Epidural is now the most commonly used option for pain relief in labour, especially for 1st time mothers. It’s the strongest form of pain relief that we can offer to you.
There’s a persistent myth out there that epidurals lead to more caesareans – not true! – and also to more instrumental births, which is no longer the case with modern epidural techniques. Read through to the end for a recap of the evidence.
What does an epidural involve?
An epidural involves injecting strong pain-relief medication into your lower back. You’ll become numb from the waist down and the pain of your contractions should ease significantly. You won’t be able to walk around but you’ll still be wide awake.
An anaesthetist inserts the epidural. Usually, you sit on the side of the bed and your lower back is cleaned with antiseptic solution. Local anaesthetic is injected to numb your skin. Once the skin is numb, a needle is inserted into a space near the spinal nerves. Strong medication is injected and begins to take effect within 10 minutes. A really thin, flexible tube will be left in place so your epidural can be topped up later.
The anaesthetists at The Mater and North Shore Private Hospital are all Consultants who are very experienced in placing epidurals.
What are the benefits of an epidural?
Epidural is the strongest and most effective form of pain relief available to labouring women.
Labour can be very painful. If you are in distress because of severe pain, this can affect how the labour progresses, how you experience and remember the birth of your baby, and how you recover mentally and physically. Adequate pain relief can make a huge difference to your birth.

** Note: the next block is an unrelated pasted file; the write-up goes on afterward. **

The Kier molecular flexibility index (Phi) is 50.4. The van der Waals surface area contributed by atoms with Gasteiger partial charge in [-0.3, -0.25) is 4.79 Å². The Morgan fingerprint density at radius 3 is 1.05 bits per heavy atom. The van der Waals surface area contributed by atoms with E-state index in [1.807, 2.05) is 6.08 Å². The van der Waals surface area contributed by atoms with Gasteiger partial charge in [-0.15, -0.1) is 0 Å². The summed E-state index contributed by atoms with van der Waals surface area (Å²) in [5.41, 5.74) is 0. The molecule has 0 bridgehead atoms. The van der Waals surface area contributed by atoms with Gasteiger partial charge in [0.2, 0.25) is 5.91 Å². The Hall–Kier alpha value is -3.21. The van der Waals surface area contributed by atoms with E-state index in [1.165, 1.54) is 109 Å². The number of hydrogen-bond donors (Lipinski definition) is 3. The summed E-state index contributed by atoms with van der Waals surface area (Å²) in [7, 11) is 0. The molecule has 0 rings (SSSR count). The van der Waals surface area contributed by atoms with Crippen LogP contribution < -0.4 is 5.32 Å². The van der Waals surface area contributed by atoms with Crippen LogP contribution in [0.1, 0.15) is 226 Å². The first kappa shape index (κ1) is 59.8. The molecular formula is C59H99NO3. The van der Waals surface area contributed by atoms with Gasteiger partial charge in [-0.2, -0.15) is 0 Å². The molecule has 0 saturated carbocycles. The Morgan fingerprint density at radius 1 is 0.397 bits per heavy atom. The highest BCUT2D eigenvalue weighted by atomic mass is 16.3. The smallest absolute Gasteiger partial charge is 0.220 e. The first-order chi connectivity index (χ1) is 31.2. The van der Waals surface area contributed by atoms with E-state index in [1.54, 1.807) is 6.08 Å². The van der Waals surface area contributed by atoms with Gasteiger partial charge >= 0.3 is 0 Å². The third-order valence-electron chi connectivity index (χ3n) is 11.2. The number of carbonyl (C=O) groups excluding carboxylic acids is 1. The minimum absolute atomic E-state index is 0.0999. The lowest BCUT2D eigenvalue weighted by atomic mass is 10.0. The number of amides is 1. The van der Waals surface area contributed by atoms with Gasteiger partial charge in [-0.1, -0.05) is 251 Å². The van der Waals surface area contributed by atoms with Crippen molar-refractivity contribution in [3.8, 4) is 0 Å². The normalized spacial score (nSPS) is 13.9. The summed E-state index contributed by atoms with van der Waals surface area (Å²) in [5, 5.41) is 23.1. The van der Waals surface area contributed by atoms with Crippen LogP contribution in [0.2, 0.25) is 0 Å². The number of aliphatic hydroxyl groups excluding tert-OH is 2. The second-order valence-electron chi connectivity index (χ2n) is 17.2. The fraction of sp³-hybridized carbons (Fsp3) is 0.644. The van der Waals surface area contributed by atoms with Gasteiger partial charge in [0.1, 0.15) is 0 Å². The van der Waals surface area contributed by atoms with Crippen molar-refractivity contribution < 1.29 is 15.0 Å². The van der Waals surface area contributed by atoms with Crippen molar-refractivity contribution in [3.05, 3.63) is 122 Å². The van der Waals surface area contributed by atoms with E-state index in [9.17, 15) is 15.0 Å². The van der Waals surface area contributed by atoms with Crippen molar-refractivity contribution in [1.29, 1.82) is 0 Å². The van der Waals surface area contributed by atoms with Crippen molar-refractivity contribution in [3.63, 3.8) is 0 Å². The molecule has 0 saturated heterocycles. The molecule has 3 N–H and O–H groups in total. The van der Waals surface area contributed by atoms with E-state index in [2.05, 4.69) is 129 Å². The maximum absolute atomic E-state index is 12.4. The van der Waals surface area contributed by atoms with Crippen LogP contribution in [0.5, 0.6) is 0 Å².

There is no place in a modern birth suite for the idea that women must “tough it out” or somehow “prove” themselves by avoiding pain relief. It’s also important not to compare yourself to other women – many factors affect pain, including the recent discovery of a genetic mutation that influences how some women feel labour!
What are the downsides to an epidural?
- An epidural makes your legs heavy and numb, so you can’t walk around while it’s working
- You’ll need an IV drip and fluids before and during an epidural, to prevent a sudden fall in blood pressure
- You’ll need catheter (a thin tube) in your bladder to allow you to pass urine (because the nerves to the bladder are numbed)
- 1-in-100 women may get a bad headache in the days after delivery
- Serious complications are very rare – your anaesthetist will discuss these with you on the day.
Will having an epidural cause me to end up with a Caesarean or a forceps birth?
In 2018, the world-renowned Cochrane team reviewed the scientific evidence for epidural births, and the findings were very reassuring.
- An epidural had no effect on the chance that a woman would need a Caesarean
- In the past, epidurals were known to increase the chance of a forceps or vacuum birth. However, when Cochrane looked at the modern studies – since 2005 – that no longer applied. Modern epidurals (which use a different concentration of medication and give women more movement and sensation) did not increase the chance of having an instrumental birth.
- Epidural had no effect on baby’s Apgar scores or admission to the NICU